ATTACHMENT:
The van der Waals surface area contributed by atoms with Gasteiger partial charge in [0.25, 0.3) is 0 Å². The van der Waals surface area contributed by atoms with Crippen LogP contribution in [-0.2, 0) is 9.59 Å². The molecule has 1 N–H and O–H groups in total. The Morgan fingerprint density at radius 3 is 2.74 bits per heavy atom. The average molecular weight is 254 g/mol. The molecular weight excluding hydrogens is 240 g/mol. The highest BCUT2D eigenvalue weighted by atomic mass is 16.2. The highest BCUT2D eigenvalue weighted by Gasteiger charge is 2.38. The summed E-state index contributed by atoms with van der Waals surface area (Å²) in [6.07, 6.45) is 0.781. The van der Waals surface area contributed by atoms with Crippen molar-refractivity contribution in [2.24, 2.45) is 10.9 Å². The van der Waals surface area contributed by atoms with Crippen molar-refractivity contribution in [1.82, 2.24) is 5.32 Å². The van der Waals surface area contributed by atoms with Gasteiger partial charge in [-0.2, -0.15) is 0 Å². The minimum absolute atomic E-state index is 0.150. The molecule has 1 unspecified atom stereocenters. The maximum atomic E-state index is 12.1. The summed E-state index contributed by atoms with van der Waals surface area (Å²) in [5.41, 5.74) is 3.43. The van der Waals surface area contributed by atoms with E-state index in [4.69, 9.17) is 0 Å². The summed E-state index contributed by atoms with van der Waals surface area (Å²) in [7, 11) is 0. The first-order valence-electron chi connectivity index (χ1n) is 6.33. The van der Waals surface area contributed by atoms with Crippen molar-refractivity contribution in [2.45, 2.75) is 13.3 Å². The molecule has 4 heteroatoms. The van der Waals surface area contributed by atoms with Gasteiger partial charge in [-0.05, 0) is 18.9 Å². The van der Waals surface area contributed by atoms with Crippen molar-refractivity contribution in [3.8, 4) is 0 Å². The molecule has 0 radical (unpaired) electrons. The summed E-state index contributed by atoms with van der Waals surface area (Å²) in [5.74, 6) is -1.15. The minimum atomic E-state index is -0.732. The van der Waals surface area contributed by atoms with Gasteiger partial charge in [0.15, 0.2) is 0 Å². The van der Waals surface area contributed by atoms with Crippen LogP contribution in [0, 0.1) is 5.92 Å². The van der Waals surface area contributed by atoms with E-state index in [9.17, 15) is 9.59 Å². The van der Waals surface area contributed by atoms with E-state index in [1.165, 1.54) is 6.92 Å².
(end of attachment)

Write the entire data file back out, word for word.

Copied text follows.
The van der Waals surface area contributed by atoms with Gasteiger partial charge in [0.25, 0.3) is 0 Å². The van der Waals surface area contributed by atoms with Crippen LogP contribution in [-0.2, 0) is 9.59 Å². The molecule has 1 N–H and O–H groups in total. The Morgan fingerprint density at radius 3 is 2.74 bits per heavy atom. The average molecular weight is 254 g/mol. The molecular weight excluding hydrogens is 240 g/mol. The highest BCUT2D eigenvalue weighted by atomic mass is 16.2. The highest BCUT2D eigenvalue weighted by Gasteiger charge is 2.38. The summed E-state index contributed by atoms with van der Waals surface area (Å²) in [6.07, 6.45) is 0.781. The van der Waals surface area contributed by atoms with Crippen molar-refractivity contribution in [2.24, 2.45) is 10.9 Å². The van der Waals surface area contributed by atoms with Crippen molar-refractivity contribution in [1.82, 2.24) is 5.32 Å². The van der Waals surface area contributed by atoms with Gasteiger partial charge in [-0.2, -0.15) is 0 Å². The minimum absolute atomic E-state index is 0.150. The molecule has 1 unspecified atom stereocenters. The maximum atomic E-state index is 12.1. The summed E-state index contributed by atoms with van der Waals surface area (Å²) in [5.41, 5.74) is 3.43. The van der Waals surface area contributed by atoms with E-state index in [4.69, 9.17) is 0 Å². The summed E-state index contributed by atoms with van der Waals surface area (Å²) in [7, 11) is 0. The first-order valence-electron chi connectivity index (χ1n) is 6.33. The van der Waals surface area contributed by atoms with Crippen molar-refractivity contribution in [2.45, 2.75) is 13.3 Å². The molecule has 4 heteroatoms. The van der Waals surface area contributed by atoms with Gasteiger partial charge in [-0.05, 0) is 18.9 Å². The van der Waals surface area contributed by atoms with Crippen molar-refractivity contribution in [3.8, 4) is 0 Å². The molecule has 0 radical (unpaired) electrons. The summed E-state index contributed by atoms with van der Waals surface area (Å²) in [5.74, 6) is -1.15. The minimum atomic E-state index is -0.732. The van der Waals surface area contributed by atoms with Gasteiger partial charge in [0.15, 0.2) is 0 Å². The van der Waals surface area contributed by atoms with Crippen LogP contribution in [0, 0.1) is 5.92 Å². The van der Waals surface area contributed by atoms with E-state index in [9.17, 15) is 9.59 Å². The van der Waals surface area contributed by atoms with E-state index in [1.165, 1.54) is 6.92 Å².